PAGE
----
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Millennial Stuff, Money

Refinance Student Loans: Why I Did It and Is it Right For You?

The refinance on my student loans went through! Having student loan debt has probably been one of the most complicated things for me to figure out on my debt free journey. When I started my journey, I had about $7,500 in debt in my own name, but I also had student loans in my dad’s name. They were “parent plus” loans, which ultimately means that my dad was technically responsible for the payments on them. However, I knew when I took them out, that I was ultimately responsible for making the payments on them. When I started looking into my student loans more, I realized my interest rate was high. I was paying 7% interest on $25,000+. It ended up calculating out to $8 a DAY in interest. (I took these loans out in 2014). I don’t regret taking out my student loans, even though I don’t have my degree yet. First, I started with ton of research online. Actually, almost 2 months worth of research and all of it brought me back to one company. So I finally decided to refinance my student loans through SoFi, (Social Finance).  Why did I refinance my student loans? 1) They were in my dad’s name. Because I have been throwing all of my money at them, I have paid off about $3,000 in interest off in the last year. When it comes to taxes this year, it will all go to my dad’s name instead of my own. Ultimately, it is fine, but that tax break would have went right back towards my debts. 2) My credit score had gone up 120+ points since I had originally took out student loans. This helps because when I took out loans, I had almost no credit. I didn’t get approved for very much, but my dad did. Now that my credit went up, I can actually get approved for the amount that my education costs. 3) 7.4% interest rates. Refinancing it brought it down to just under 6% interest, which is a pretty decent savings over “the next 7 years” that the loan is…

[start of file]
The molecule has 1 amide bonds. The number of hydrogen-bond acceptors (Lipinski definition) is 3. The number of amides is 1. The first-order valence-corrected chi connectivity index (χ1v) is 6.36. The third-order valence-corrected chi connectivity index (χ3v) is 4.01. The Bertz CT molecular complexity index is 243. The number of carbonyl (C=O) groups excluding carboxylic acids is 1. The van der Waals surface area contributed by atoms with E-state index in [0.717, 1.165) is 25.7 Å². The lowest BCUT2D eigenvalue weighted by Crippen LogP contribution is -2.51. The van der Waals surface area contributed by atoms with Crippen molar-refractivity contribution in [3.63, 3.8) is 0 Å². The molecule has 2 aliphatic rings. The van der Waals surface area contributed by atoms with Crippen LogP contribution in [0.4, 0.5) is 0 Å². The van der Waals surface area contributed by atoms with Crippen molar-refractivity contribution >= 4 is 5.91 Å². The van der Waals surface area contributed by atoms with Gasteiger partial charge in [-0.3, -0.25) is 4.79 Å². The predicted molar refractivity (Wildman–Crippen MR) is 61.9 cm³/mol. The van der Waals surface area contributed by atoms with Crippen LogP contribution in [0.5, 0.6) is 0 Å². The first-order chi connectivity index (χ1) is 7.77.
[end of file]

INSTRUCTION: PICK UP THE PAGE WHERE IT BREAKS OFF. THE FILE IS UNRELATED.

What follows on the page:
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Money, No Spend Month Tips

5 Ways to Avoid Derailing Your Progress From Your No Spend Month